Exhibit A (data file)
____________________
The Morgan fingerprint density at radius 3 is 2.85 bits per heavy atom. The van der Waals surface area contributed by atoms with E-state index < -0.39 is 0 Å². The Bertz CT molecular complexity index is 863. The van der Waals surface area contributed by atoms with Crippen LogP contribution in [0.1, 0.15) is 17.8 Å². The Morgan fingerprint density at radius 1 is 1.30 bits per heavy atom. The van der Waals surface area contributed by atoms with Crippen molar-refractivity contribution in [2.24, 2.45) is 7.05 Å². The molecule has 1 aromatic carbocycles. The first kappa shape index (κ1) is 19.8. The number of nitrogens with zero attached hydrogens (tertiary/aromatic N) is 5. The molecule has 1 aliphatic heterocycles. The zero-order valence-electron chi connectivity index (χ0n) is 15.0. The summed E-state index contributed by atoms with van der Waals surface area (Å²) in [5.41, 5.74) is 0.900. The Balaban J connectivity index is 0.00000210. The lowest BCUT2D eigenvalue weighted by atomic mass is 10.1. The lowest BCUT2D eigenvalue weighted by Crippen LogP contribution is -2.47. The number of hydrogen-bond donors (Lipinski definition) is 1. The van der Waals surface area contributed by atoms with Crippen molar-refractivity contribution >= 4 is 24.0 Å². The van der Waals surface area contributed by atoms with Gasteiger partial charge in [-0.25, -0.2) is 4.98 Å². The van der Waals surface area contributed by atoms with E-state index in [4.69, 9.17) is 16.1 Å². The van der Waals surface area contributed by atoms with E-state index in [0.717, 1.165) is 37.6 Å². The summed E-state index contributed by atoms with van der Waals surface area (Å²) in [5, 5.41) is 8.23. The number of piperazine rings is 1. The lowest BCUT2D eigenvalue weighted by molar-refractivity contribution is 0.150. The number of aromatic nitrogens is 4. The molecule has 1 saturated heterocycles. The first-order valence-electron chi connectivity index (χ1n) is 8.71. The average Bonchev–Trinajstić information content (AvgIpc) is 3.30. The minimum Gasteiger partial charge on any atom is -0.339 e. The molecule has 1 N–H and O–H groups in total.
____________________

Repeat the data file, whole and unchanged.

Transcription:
The Morgan fingerprint density at radius 3 is 2.85 bits per heavy atom. The van der Waals surface area contributed by atoms with E-state index < -0.39 is 0 Å². The Bertz CT molecular complexity index is 863. The van der Waals surface area contributed by atoms with Crippen LogP contribution in [0.1, 0.15) is 17.8 Å². The Morgan fingerprint density at radius 1 is 1.30 bits per heavy atom. The van der Waals surface area contributed by atoms with Crippen molar-refractivity contribution in [2.24, 2.45) is 7.05 Å². The molecule has 1 aromatic carbocycles. The first kappa shape index (κ1) is 19.8. The number of nitrogens with zero attached hydrogens (tertiary/aromatic N) is 5. The molecule has 1 aliphatic heterocycles. The zero-order valence-electron chi connectivity index (χ0n) is 15.0. The summed E-state index contributed by atoms with van der Waals surface area (Å²) in [5.41, 5.74) is 0.900. The Balaban J connectivity index is 0.00000210. The lowest BCUT2D eigenvalue weighted by atomic mass is 10.1. The lowest BCUT2D eigenvalue weighted by Crippen LogP contribution is -2.47. The number of hydrogen-bond donors (Lipinski definition) is 1. The van der Waals surface area contributed by atoms with Crippen molar-refractivity contribution >= 4 is 24.0 Å². The van der Waals surface area contributed by atoms with Gasteiger partial charge in [-0.25, -0.2) is 4.98 Å². The van der Waals surface area contributed by atoms with E-state index in [4.69, 9.17) is 16.1 Å². The van der Waals surface area contributed by atoms with E-state index in [0.717, 1.165) is 37.6 Å². The summed E-state index contributed by atoms with van der Waals surface area (Å²) in [5, 5.41) is 8.23. The number of piperazine rings is 1. The lowest BCUT2D eigenvalue weighted by molar-refractivity contribution is 0.150. The number of aromatic nitrogens is 4. The molecule has 1 saturated heterocycles. The first-order valence-electron chi connectivity index (χ1n) is 8.71. The average Bonchev–Trinajstić information content (AvgIpc) is 3.30. The minimum Gasteiger partial charge on any atom is -0.339 e. The molecule has 1 N–H and O–H groups in total.